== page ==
Both Buoys and Beacons may be equipped with lights and a sound instrument such as a gong, bell, or horn. As a result, both Buoys and Beacons can be called “marks.”

Line and Gear

Depending on the size and kind of your boat and where you plan to anchor, you can use an all-rope anchor rode, a combination of rope and chain, or an all-chain anchor rode.

Nylon Line in Three-Strand Twist

The three-strand line absorbs shock and frequent anchoring tugging significantly better than the braided line or chain alone. Because nylon lines can be cut, a chain can be utilized at anchorages that are mostly rock or coral. (Read What Are Small Flat Bottom Boats Such As Duck Hunting Boats Prone To Do)

A length of chain should be used between the anchor and a longer length of line. The chain adds weight to your anchor without making it too heavy to lift manually and sets it by pulling it horizontally.

As an anchoring line, the nylon three-strand line is the most preferred option. In lay, lines are usually “soft” or “medium.” Soft lines are loosely woven and often have a softer feel to them.

A wax-like finish has been applied to several lines. The ability of the line to resist water and salt absorption is aided by these lines.


A chain can be used for anchoring in high winds instead of a nylon line. The chain has various advantages, including increased weight, resistance to chafing and wear, and high strength.

It also helps the anchor set more firmly into the bottom by lowering the angle of pull on it.

Chain is often constructed of galvanized steel, but stainless steel and vinyl coated chains are also available, which are supposed to be non-marring to your deck.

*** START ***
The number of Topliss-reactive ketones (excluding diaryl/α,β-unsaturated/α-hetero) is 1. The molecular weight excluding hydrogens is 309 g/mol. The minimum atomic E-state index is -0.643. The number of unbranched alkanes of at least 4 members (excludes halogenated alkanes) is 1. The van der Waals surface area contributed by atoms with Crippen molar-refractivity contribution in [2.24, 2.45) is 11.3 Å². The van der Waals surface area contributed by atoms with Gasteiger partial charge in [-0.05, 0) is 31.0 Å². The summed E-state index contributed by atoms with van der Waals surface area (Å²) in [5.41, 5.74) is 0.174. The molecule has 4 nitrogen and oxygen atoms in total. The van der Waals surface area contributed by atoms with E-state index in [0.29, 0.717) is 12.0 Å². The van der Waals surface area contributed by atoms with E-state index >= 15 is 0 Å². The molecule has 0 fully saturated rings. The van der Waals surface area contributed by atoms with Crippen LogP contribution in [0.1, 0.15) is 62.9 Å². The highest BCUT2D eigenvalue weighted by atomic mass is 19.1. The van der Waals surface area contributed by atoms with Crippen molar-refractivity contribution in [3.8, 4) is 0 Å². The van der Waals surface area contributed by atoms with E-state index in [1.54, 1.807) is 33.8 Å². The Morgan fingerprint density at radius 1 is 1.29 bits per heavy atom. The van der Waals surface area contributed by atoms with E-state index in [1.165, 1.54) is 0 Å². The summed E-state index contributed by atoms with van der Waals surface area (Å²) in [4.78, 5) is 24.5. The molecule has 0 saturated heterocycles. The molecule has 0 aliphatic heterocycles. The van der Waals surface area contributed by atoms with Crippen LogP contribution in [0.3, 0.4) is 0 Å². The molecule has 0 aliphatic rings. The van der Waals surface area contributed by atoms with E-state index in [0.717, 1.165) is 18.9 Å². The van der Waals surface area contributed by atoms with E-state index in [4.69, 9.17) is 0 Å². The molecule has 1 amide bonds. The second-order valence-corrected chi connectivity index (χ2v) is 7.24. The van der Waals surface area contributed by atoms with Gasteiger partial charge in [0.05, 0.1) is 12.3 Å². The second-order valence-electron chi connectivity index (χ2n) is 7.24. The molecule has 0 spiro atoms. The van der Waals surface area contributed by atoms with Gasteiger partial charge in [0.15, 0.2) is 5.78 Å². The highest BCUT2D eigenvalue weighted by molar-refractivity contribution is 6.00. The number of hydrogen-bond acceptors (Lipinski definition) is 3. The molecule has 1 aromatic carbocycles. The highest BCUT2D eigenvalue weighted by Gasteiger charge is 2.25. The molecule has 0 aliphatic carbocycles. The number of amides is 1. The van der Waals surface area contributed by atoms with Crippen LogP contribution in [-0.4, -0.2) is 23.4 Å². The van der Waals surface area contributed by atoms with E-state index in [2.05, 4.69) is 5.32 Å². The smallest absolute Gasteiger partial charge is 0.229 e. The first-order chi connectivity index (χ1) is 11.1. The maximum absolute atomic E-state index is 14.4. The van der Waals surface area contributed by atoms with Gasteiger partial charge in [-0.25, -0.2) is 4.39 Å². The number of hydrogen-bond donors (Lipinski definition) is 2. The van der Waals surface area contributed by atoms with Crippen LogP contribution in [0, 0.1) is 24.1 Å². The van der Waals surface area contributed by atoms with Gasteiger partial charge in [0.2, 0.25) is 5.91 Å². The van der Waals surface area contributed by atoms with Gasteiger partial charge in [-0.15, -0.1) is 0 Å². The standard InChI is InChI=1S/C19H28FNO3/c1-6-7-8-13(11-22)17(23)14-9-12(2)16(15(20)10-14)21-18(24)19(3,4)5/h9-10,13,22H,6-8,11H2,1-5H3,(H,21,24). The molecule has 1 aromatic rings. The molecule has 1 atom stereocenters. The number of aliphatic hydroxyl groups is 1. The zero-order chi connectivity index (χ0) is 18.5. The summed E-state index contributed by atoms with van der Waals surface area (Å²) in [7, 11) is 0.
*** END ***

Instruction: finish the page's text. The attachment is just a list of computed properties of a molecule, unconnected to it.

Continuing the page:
The most popular chain type is “Proof Coil,” which is suitable for most marine applications. The links in the “BBB” (“Triple B” or “3B”) chain are thicker and shorter than those in proof chain.

BBB is a slightly more robust version of the proof chain commonly used in windlasses.

Last but not least, the “Hi-Test” chain comprises hardened steel and is both stronger and lighter than proof coil. Therefore, those who want to avoid carrying too much weight prefer the high-test chain.

Combination Nylon Rope and Chains

Anchor-rodes with chain and nylon anchor lines are known as combination anchor-rodes. You can purchase a combination ride or design your own.

One foot of chain is recommended for every foot of boat length, and one pound of chain is recommended for every pound of anchor length. It’s never a bad idea to have more chains than you need, regardless of your method.

Metal Eye

Make sure your anchor and line are correctly connected with the right gear. Some lines have plastic thimbles or eyes, but metal, such as marine-grade stainless steel or hot-dipped galvanized steel, is the best option.

Swivels and shackles should be checked for wear to ensure that the connections are secure and effective regularly.

What Size Anchor Do I Need For A 26 Foot Boat?

There is more to anchor size than just boat size. Thus, with an anchor, one size doesn’t fit all.

Boat size recommendations will be for vessels that come with average windage and proportions in 30 knots of wind. Medium bottom conditions, and modest protection from open seas are also considered.

Keep in mind that the loads in 42 knots of wind are double those in 30 knots.

Use a minimum of 5:1 scope, three-strand nylon line, and 6-12 feet chain.

Generally, for every 25 feet of water depth you anchor in, a minimum of 6 feet length of chain should be used.

A good recommendation is generally using an anchor one or two sizes larger in stormy conditions.

Anchor Weight Guide

Boat SizeAnchor Weight
Length (ft)Weight (lb.)Bruce (lb.)Danforth (lb.)Fortress (lb.)Plow (lb.)Yachtsman (lb.)
20 – 252,5004.48-S, 5-H**41015
26 – 305,0001113-S, 12-H71525
31 – 3510,00011/16.522-S, 12-H7/102035 – 40
36 – 4015,00016.522-S, 20-H102550
41- 4520,0002240-S, 20-H153565
46 – 5030,00022/4465-S, 35-H214575
51 – 6050,0004485-S, 60-H3260100

Anchor Sizes Chart